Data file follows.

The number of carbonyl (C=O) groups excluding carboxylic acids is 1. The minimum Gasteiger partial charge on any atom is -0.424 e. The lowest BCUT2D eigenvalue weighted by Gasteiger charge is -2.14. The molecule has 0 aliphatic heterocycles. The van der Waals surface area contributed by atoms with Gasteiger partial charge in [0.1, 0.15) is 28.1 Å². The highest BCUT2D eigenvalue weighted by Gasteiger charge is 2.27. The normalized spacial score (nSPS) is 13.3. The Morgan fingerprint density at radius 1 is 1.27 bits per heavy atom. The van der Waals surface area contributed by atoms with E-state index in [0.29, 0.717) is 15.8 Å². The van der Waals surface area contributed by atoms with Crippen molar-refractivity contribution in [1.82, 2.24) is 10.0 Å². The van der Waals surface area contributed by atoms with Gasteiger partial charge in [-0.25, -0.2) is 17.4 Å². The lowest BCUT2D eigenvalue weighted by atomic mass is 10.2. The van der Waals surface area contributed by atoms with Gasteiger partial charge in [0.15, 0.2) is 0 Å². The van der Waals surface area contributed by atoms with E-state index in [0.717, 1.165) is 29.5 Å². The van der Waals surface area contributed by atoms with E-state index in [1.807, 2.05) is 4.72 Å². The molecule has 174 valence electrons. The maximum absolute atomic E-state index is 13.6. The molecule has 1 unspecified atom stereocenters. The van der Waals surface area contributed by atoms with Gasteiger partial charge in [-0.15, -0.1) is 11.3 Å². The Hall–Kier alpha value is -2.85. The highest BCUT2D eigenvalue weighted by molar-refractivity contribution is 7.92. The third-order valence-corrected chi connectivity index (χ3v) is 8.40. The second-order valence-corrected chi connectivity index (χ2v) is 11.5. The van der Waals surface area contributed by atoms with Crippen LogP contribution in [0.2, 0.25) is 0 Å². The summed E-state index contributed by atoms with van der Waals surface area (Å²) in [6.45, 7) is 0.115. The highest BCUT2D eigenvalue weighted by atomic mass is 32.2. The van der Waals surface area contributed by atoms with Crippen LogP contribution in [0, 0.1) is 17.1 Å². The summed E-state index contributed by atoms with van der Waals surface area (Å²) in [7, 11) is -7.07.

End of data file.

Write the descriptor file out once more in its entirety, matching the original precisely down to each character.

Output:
The number of carbonyl (C=O) groups excluding carboxylic acids is 1. The minimum Gasteiger partial charge on any atom is -0.424 e. The lowest BCUT2D eigenvalue weighted by Gasteiger charge is -2.14. The molecule has 0 aliphatic heterocycles. The van der Waals surface area contributed by atoms with Gasteiger partial charge in [0.1, 0.15) is 28.1 Å². The highest BCUT2D eigenvalue weighted by Gasteiger charge is 2.27. The normalized spacial score (nSPS) is 13.3. The Morgan fingerprint density at radius 1 is 1.27 bits per heavy atom. The van der Waals surface area contributed by atoms with E-state index in [0.29, 0.717) is 15.8 Å². The van der Waals surface area contributed by atoms with Crippen molar-refractivity contribution in [1.82, 2.24) is 10.0 Å². The van der Waals surface area contributed by atoms with Gasteiger partial charge in [-0.25, -0.2) is 17.4 Å². The lowest BCUT2D eigenvalue weighted by atomic mass is 10.2. The van der Waals surface area contributed by atoms with Gasteiger partial charge in [0.15, 0.2) is 0 Å². The van der Waals surface area contributed by atoms with E-state index in [0.717, 1.165) is 29.5 Å². The van der Waals surface area contributed by atoms with E-state index in [1.807, 2.05) is 4.72 Å². The molecule has 174 valence electrons. The maximum absolute atomic E-state index is 13.6. The molecule has 1 unspecified atom stereocenters. The van der Waals surface area contributed by atoms with Gasteiger partial charge in [-0.15, -0.1) is 11.3 Å². The Hall–Kier alpha value is -2.85. The highest BCUT2D eigenvalue weighted by molar-refractivity contribution is 7.92. The third-order valence-corrected chi connectivity index (χ3v) is 8.40. The second-order valence-corrected chi connectivity index (χ2v) is 11.5. The van der Waals surface area contributed by atoms with Crippen LogP contribution in [0.2, 0.25) is 0 Å². The summed E-state index contributed by atoms with van der Waals surface area (Å²) in [6.45, 7) is 0.115. The highest BCUT2D eigenvalue weighted by atomic mass is 32.2. The van der Waals surface area contributed by atoms with Crippen LogP contribution in [0, 0.1) is 17.1 Å². The summed E-state index contributed by atoms with van der Waals surface area (Å²) in [7, 11) is -7.07.